We are now several models into the Beats by Dr Dre line of headphones and speakers, and as ever, you know what you’re getting with this range – namely, an intense and heightened bass response. Therefore, audiophiles and purists are not likely to be interested in the latest Beats by Dr Dre offering, a good looking Bluetooth headphone pair that offers powerful audio, along with bass response that's extremely boosted. The headphones are aesthetically pleasing and well made, but the price is a bit on the high side at the £210 mark.
Beats does branding better than most, and you immediately know what you're looking at. The headphones boast a shiny plastic band and "b" logo, combined with either white or black frames with grey and red highlights. The black, supra-aural (on-ear) earpads for the Beats Wireless are plush and comfortable, and though they sit on the ear, they are almost (but not quite) large enough to enclose it like a circumaural pair would.
Most headphone pairs with well-cushioned earcups also have well-padded headbands, but the interior of the Beats Wireless headband employs a thin, rubbery cushion that offers very little in the way of comfort. For short listening periods, you're unlikely to notice, but wear these for an hour or so, and it can start to feel like it's pressing on your skull a little too much.
No one will accuse Beats of not including enough controls on its Bluetooth headphones. The right earcup has a Power/Pairing button, a Play/Pause control, along with Track Forward and Backward buttons, and Volume controls. Though it can take a while to memorise the position of each, they are thoughtfully covered with Braille-like bumps so you can feel where to press.
Included with the headphones is a USB charging cable, a 3.5mm audio cable with phone controls, a cleaning cloth, and a padded zip-up carrying case that the headphones fold into. Both cables (and the cloth) are the trademark Beats red. The inclusion of the audio cable is a thoughtful move – one that manufacturers often skip. This allows you to use the headphones in passive mode, without depleting the battery (or when the battery has already been depleted).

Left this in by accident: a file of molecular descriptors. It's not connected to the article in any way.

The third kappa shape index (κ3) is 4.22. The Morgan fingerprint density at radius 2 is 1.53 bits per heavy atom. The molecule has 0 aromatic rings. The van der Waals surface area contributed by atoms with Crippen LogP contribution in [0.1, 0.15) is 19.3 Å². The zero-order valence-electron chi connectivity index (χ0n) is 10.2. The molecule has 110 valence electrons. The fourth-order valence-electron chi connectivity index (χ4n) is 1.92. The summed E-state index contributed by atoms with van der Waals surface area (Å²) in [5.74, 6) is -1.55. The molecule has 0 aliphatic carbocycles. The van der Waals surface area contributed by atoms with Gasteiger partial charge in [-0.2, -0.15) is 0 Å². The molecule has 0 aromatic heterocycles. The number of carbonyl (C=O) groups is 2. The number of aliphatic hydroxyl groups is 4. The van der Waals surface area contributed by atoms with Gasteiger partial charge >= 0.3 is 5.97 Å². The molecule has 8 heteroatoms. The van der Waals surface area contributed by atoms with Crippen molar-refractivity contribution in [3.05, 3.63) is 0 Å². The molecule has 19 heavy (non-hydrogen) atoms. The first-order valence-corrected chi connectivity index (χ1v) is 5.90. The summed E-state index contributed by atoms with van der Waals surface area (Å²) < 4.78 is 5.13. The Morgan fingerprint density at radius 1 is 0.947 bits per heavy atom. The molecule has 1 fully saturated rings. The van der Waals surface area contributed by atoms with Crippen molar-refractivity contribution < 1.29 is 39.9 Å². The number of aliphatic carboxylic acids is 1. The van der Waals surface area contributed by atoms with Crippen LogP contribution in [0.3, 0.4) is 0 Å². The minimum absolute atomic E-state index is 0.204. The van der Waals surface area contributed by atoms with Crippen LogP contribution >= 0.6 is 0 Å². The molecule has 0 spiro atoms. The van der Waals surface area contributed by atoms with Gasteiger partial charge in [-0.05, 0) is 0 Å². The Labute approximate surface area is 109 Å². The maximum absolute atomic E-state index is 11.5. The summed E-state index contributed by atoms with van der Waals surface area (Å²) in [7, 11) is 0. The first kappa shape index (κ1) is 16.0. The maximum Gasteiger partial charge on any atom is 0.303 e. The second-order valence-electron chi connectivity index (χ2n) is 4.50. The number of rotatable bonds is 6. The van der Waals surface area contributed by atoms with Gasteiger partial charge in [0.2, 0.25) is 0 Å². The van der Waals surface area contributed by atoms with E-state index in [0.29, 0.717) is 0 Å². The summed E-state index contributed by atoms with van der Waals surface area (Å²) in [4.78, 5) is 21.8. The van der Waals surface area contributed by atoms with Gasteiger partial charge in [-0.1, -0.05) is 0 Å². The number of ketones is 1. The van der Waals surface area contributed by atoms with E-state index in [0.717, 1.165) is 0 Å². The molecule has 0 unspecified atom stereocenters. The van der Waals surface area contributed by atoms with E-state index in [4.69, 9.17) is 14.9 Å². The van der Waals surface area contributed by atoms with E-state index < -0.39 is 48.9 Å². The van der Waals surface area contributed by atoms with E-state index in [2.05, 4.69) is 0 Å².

The Beats by Dr Dre Wireless headphones offer support for Bluetooth SBC, aptX, and AAC codecs, and pairing with Bluetooth mobile devices is a simple and quick process.
Audiophiles and purists tend to prefer headphones with flat responses or less exaggerated bass response, and are not likely to enjoy the Wireless Beats. These headphones have serious low-end, to the extent that classical music such as John Adams' "The Chairman Dances" can occasionally sound almost comical, with the already ominous, intense presence of lower register strings, brass, and percussion boosted to the point where they sound more like massive synthesisers rather than acoustic instruments, overpowering the rest of the mix with added rumble and resonance.
If the world were only for audio purists, though, what a boring world it would be. The Beats line works best, generally, with modern mixes for pop, rock, and hip hop, where deep, sub-bass frequencies are often par for the course. Not only can the Beats Wireless reproduce intense low end, like the electronic synth beat at the opening of the Knife's "Silent Shout" without a hint of distortion at maximum volume (on both the sound source and the headphones), but it sounds good doing so.
It may not be the most accurate reproduction of sound, but it can feel as if you're in a club or at a concert when playing Jay-Z and Kanye West's "No Church in the Wild" or Lower Dens' "Brains." If the intense thump of the kick drum or rumble of a bass line is what you're looking for, who cares what audiophiles say? The Beats Wireless delivers the rest of the frequency range with a reasonable enough level of integrity so that you can enjoy being a bass fiend without sacrificing too much clarity, though some mixes can lean towards the muddy end of the spectrum.
While this Beats by Dr Dre offering looks great and offers powerful audio, it is a tad pricey, and cost-wise it pushes into the realm of headphones that are usually more devoted to accurate audio reproduction. When you pay for Beats, you are paying for powerful audio, but also for looks and Dr Dre's implicit endorsement.
However, there’s no doubting that this is an excellent wireless choice for the target audience of bass lovers, with its distortion-free, thumping sound, not to mention passive/wired functionality. But I can't help feeling it would have been nice to see these headphones pitched a bit lower than the £200 mark, as opposed to over it.